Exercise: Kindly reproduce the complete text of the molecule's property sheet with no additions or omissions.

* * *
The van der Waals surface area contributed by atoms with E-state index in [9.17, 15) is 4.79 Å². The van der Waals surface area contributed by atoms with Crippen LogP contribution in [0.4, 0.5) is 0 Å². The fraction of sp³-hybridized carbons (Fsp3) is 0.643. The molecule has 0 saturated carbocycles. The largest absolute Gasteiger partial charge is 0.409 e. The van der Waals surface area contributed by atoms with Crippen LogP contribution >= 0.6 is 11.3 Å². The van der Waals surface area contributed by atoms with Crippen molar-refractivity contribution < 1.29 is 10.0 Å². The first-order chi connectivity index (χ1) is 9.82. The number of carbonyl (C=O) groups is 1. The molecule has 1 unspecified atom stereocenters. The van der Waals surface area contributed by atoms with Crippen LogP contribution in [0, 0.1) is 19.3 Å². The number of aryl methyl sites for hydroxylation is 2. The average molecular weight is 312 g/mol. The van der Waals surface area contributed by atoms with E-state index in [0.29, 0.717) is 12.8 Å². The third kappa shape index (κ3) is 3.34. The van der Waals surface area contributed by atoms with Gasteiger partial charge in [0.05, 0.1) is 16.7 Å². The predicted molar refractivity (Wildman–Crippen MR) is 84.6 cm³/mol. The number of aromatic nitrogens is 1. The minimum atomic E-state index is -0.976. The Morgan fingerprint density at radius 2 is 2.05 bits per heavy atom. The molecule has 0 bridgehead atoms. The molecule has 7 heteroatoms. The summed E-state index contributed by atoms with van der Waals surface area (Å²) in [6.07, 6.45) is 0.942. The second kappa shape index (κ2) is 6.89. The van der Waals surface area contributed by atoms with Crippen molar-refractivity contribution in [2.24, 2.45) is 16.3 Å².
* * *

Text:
The van der Waals surface area contributed by atoms with E-state index in [9.17, 15) is 4.79 Å². The van der Waals surface area contributed by atoms with Crippen LogP contribution in [0.4, 0.5) is 0 Å². The fraction of sp³-hybridized carbons (Fsp3) is 0.643. The molecule has 0 saturated carbocycles. The largest absolute Gasteiger partial charge is 0.409 e. The van der Waals surface area contributed by atoms with Crippen LogP contribution >= 0.6 is 11.3 Å². The van der Waals surface area contributed by atoms with Crippen molar-refractivity contribution < 1.29 is 10.0 Å². The first-order chi connectivity index (χ1) is 9.82. The number of carbonyl (C=O) groups is 1. The molecule has 1 unspecified atom stereocenters. The van der Waals surface area contributed by atoms with Crippen LogP contribution in [0, 0.1) is 19.3 Å². The number of aryl methyl sites for hydroxylation is 2. The average molecular weight is 312 g/mol. The van der Waals surface area contributed by atoms with E-state index in [0.29, 0.717) is 12.8 Å². The third kappa shape index (κ3) is 3.34. The van der Waals surface area contributed by atoms with Gasteiger partial charge in [0.05, 0.1) is 16.7 Å². The predicted molar refractivity (Wildman–Crippen MR) is 84.6 cm³/mol. The number of aromatic nitrogens is 1. The minimum atomic E-state index is -0.976. The Morgan fingerprint density at radius 2 is 2.05 bits per heavy atom. The molecule has 0 bridgehead atoms. The molecule has 7 heteroatoms. The summed E-state index contributed by atoms with van der Waals surface area (Å²) in [6.07, 6.45) is 0.942. The second kappa shape index (κ2) is 6.89. The van der Waals surface area contributed by atoms with Crippen molar-refractivity contribution in [2.24, 2.45) is 16.3 Å².